The Church of Jesus Christ of Latter-day Saints holds semiannual general conferences, with twenty thousand of the faithful gathering in the church’s conference center across the street from Temple Square and others watching in local meeting houses, stake centers, and over the internet.
General Conference always receives some coverage in the media. This year, the New York Times noted Apostle Dallin Oaks’s call for civility and graciousness amid ongoing opposition to the legalization and acceptance of gay marriage. Also, Ordain Women did not protest outside of the church’s Salt Lake City Conference Center but instead sought and gained admission to regional stake centers. Finally, for the first time in the church’s history (at least to my knowledge), several church leaders delivered their addresses in languages other than English.
I went to a local ward to watch the Saturday evening session, organized for the church’s priesthood holders. I’ve watched scattered bits of LDS conferences on the internet. I found it a different experience to watch with church members for whom the speakers are “living prophets.” A few thoughts and questions:
– I would love to hear President Dieter Uchtdorf speak in German. Could he possibly sound as tender and kind in his native tongue? I couldn’t even find a Youtube clip of him speaking German. Nächstes Mal auf Deutsch, bitte, Präsident Uchtdorf!
– If the Presbyterian Church in the U.S.A. organized a General Conference (as opposed to a General Assembly), would anyone watch ten hours of discourses by church leaders?
– The fact that I, as a non-member am entirely welcome at priesthood meetings, and female members are not, makes no sense to me.
– Some Latter-day Saints consider “Ye Elders of Israel” to be a rather trite selection for priesthood meetings. (The church’s hymnal, by the way, specifies that it is a song for men). I found the rendition by the Missionary Training Center choir beautiful:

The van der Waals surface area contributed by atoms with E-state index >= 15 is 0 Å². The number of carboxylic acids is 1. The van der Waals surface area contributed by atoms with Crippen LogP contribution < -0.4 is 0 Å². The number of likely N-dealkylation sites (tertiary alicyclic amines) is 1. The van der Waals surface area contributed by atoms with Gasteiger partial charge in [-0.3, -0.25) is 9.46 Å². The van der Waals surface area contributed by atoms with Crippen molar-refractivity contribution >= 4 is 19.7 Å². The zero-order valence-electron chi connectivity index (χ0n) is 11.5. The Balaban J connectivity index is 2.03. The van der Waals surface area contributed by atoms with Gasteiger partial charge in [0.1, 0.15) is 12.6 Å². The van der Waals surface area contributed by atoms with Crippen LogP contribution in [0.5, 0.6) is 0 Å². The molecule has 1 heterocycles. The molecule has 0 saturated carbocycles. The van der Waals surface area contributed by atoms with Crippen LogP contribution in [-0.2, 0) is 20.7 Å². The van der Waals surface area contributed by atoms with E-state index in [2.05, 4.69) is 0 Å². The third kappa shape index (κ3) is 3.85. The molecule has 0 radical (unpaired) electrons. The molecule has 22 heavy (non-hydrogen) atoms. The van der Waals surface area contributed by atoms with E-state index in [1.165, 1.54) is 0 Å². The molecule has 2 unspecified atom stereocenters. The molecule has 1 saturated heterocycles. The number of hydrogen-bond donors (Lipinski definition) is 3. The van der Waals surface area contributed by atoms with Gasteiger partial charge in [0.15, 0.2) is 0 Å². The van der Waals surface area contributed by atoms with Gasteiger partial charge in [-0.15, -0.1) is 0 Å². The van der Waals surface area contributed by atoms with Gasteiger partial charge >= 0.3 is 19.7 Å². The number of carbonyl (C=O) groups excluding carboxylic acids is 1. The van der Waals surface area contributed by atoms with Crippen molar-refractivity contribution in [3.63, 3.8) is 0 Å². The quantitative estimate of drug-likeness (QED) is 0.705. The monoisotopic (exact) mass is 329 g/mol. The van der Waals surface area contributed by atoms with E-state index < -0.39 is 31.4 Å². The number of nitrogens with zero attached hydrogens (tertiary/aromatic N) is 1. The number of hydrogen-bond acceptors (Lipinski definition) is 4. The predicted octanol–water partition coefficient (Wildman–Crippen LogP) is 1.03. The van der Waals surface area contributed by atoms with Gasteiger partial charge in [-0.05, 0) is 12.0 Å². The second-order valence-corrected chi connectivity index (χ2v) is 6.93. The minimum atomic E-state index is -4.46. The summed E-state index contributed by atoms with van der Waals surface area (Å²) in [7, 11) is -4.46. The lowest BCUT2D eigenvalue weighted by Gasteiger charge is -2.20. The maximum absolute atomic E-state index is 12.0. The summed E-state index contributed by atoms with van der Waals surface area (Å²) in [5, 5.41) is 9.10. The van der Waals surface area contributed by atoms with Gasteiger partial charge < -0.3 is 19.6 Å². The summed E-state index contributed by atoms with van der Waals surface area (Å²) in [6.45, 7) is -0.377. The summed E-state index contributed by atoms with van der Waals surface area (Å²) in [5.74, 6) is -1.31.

– The LDS Church’s highest-ranking leaders are elderly men. There’s no suspense when the current president / prophet dies, as the most senior member of the Quorum of the Twelve Apostles succeeds him and forms a new First Presidency. Seven of the current apostles are upwards of eighty. There are obvious disadvantages to having leaders of advanced age, namely declining capacities. Perhaps someday a church president will imitate Pope Benedict XVI and retire. But at the same time, I admire the fact that the church generally does a better-than-average job at obtaining participation and contributions from members of all ages. Newly ordained holders of the Aaronic priesthood serve the sacrament during Sunday meetings. Young adult women and men serve missions. Very old men hold the “keys of the priesthood.” Most non-senior adults are relatively uninterested in the counsel of an eighty-seven-year-old man. Many of these run counter to common sense, but they also have positive effects. Although the church does emeritize its non-apostolic general authorities at the age of seventy, the Mormon example is a good reminder that you don’t need to put people out to pasture too soon.